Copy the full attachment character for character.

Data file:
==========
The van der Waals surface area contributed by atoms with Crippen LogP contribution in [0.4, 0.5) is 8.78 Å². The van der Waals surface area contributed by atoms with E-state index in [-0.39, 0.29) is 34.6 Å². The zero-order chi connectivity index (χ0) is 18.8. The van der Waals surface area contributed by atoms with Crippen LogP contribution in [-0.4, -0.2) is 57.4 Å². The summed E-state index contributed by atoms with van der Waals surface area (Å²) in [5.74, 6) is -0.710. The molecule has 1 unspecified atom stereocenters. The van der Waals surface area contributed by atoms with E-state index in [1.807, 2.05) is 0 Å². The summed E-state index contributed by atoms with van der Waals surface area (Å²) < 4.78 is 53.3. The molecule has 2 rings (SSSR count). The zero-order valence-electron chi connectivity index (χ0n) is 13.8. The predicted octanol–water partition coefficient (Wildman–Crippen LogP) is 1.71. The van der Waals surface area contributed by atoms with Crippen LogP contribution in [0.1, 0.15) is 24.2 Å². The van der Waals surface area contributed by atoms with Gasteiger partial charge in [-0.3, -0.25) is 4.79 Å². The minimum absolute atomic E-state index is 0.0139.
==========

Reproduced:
The van der Waals surface area contributed by atoms with Crippen LogP contribution in [0.4, 0.5) is 8.78 Å². The van der Waals surface area contributed by atoms with E-state index in [-0.39, 0.29) is 34.6 Å². The zero-order chi connectivity index (χ0) is 18.8. The van der Waals surface area contributed by atoms with Crippen LogP contribution in [-0.4, -0.2) is 57.4 Å². The summed E-state index contributed by atoms with van der Waals surface area (Å²) in [5.74, 6) is -0.710. The molecule has 1 unspecified atom stereocenters. The van der Waals surface area contributed by atoms with E-state index in [1.807, 2.05) is 0 Å². The summed E-state index contributed by atoms with van der Waals surface area (Å²) < 4.78 is 53.3. The molecule has 2 rings (SSSR count). The zero-order valence-electron chi connectivity index (χ0n) is 13.8. The predicted octanol–water partition coefficient (Wildman–Crippen LogP) is 1.71. The van der Waals surface area contributed by atoms with Crippen LogP contribution in [0.1, 0.15) is 24.2 Å². The van der Waals surface area contributed by atoms with Gasteiger partial charge in [-0.3, -0.25) is 4.79 Å². The minimum absolute atomic E-state index is 0.0139.